Why it works: People are typically inclined to do good for the community, especially if they’re given an easy opportunity. A referral program is often an extension of how the company operates, so people will be more likely to help a business achieve its goal if they are also helping make the world a better place.
Fundraise with a Partner
Papa Gino’s pizza shop offers local organizations fundraising opportunities for joining them in the restaurant. If the nonprofit comes into the pizza shop on a given night, they will receive 20% of the proceeds.
Why it works: By creating an opportunity for nonprofits, schools or organizations to fundraise, you can build exposure for your business, support great causes and draw customers in. There’s also the potential for the customers who join you to become repeat customers.
Capitalize on a Big Event
The holiday season is the perfect opportunity to capitalize on shoppers who are in the spirit. Penfold Motors took advantage of this opportunity by offering extra spending money to customers who refer a friend or family member to any of its dealerships by Christmas Eve.
Why it works: People are in good spirits around the holidays and would be happy to earn a little extra spending money for gifts. The big banner ad on the Penfold website is catchy, simple and emphasizes the bonus holiday dollar amount.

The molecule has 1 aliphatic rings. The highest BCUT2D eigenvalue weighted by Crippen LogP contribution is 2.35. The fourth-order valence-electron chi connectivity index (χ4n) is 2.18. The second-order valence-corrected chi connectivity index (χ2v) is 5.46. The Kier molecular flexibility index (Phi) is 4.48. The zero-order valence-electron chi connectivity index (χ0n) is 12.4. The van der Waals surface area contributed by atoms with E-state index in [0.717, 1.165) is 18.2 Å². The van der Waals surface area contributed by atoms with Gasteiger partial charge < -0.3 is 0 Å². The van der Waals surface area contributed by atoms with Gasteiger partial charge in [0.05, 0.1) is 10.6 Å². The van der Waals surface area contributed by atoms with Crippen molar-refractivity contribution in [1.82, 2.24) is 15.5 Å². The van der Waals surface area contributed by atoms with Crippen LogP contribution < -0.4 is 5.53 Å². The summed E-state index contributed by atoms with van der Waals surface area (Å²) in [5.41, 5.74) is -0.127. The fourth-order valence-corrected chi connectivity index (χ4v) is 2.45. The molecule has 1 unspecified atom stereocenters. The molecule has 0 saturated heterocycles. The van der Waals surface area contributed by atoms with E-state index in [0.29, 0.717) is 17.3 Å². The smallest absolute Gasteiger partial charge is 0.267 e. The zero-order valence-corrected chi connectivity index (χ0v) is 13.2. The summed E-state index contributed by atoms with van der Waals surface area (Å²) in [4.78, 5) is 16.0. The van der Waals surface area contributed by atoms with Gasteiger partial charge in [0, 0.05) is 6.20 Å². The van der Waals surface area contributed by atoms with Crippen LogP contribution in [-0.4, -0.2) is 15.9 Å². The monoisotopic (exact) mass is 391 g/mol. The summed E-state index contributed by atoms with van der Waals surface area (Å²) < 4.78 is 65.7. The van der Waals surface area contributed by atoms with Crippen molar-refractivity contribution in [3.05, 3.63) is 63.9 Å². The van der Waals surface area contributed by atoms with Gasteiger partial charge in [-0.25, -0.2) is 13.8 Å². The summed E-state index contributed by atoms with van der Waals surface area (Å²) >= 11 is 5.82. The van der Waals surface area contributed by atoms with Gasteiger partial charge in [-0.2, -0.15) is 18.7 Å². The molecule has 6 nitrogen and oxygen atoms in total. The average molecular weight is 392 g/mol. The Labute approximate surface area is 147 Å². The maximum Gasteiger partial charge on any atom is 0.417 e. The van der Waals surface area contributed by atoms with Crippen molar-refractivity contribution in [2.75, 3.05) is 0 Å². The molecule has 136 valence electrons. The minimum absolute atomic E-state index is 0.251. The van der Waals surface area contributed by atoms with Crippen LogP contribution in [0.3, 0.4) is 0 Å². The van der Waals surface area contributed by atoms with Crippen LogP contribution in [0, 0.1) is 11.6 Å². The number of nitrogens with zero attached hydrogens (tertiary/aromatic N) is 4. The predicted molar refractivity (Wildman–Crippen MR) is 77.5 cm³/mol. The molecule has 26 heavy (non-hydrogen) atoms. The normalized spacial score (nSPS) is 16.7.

Use Customer Happiness to Your Advantage
Stitch Fix, a personal styling subscription service, is dedicated to customer happiness. The fashion service grew to $1 billion in revenue in less than 6 years and owes part of that success to its successful referral program. The dedicated landing page clearly guides the user through their first referral, earning $25 in Stitch Fix credit when the referral’s first order ships.
Why it works: Stitch Fix removes all obstacles for the customer by clearly laying out the referral details. It’s consistent across each point of contact to ensure the referral experience is seamless.
Always keep your customer front of mind when thinking about the referral program that will work best for your business. Ask yourself if the incentive or reward makes sense for your customer and how it will reflect on them when they refer a friend. Ensure the process is simple, easy to understand and clear across all channels.